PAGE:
The next day Jim and Ted flew the drone through the ruins for more than an hour, four batteries worth of time. Nobody else was around. There was only one mishap - Jim flew it into a column. Neither the marble nor the quadcopter were damaged.
I wanted to see the submerged wall from under the water so paddled over with my snorkeling gear. The wall is wider than the length of my 12' kayak. Visibility was not good and spiky sea urchins were everywhere so I didn't go in. Paddled around to the next bay instead.
The following day we dodged fish farms (sea bass and bream) to cross the Gulluk Korfezi, to Port Atami, a small marina 12 miles away with a Japanese chef in the hotel's restaurant. We arrived to find the pontoons under construction and no place to anchor so we carried on for a total of 27 miles.
Palmarina Yalikavak Marina
37 06'.33N 27 17'.21E
I'm pretty sure we don't belong in the Marina for Billionaires. This place hypes itself as the best place in Turkey for Mega and Giga yachts. Giga? Nope, not a place we'll stay long but our crew wanted a proper shower. You'd think everything would be top-notch for 92 euros a night, but the tailed mooring line had more crusty, finger-slicing shells than any place we've ever been.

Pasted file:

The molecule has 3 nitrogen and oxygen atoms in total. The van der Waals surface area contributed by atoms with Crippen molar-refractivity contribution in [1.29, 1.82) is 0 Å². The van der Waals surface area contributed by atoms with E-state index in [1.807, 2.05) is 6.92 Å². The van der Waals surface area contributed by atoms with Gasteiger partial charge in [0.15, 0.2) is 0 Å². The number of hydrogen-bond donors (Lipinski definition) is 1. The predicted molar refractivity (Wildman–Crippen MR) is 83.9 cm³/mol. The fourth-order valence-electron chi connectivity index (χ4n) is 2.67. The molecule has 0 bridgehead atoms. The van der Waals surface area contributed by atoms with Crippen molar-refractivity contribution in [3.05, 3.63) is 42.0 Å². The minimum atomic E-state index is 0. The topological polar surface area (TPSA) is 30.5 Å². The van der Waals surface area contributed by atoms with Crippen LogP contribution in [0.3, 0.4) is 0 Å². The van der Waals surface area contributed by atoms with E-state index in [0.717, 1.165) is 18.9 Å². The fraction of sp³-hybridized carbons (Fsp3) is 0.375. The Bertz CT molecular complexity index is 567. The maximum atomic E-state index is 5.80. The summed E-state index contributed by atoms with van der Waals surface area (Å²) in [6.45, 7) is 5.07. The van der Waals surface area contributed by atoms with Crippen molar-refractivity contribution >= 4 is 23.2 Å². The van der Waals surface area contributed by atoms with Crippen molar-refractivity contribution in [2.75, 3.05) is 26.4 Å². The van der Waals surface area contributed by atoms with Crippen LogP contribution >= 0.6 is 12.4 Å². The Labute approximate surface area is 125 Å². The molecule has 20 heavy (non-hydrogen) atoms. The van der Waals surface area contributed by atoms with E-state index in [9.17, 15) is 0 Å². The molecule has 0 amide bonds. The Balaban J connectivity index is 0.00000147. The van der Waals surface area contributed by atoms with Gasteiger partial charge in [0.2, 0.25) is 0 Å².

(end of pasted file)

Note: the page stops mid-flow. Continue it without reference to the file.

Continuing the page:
Yalikavak is a pretty town at the base of mountains that wrap around a bay. It's a holiday spot with lots of shops, restaurants and hotels.
I first saw creatively beaded gourds hanging as lights in Bozcaada. Using body language, I asked if I could buy one. The man disappeared for a moment and returned with a gourd, uncarved and unadorned. He motioned for me to take it, no charge. Having a new lamp for our dining room in Mammoth may require more talent than I possess.
More delightful gourds decorated our bayside restaurant in Yalikavak. In perfect English, the owner said I could buy one around the corner. Yippee! After our Turkish coffee he walked us over and introduced us to the gourd seller. I bought two.
Turkish friends told us not to miss Gumusluk (spelled without the proper accents).
As we approached the anchorage from the north, a sailboat came blasting towards us, wake flying, from the south. We let it pass. The skipper threaded to the head of the small bay while we chose a spot further out and dropped the anchor. I put the snubber on and Jim backed down. The anchor did not hold.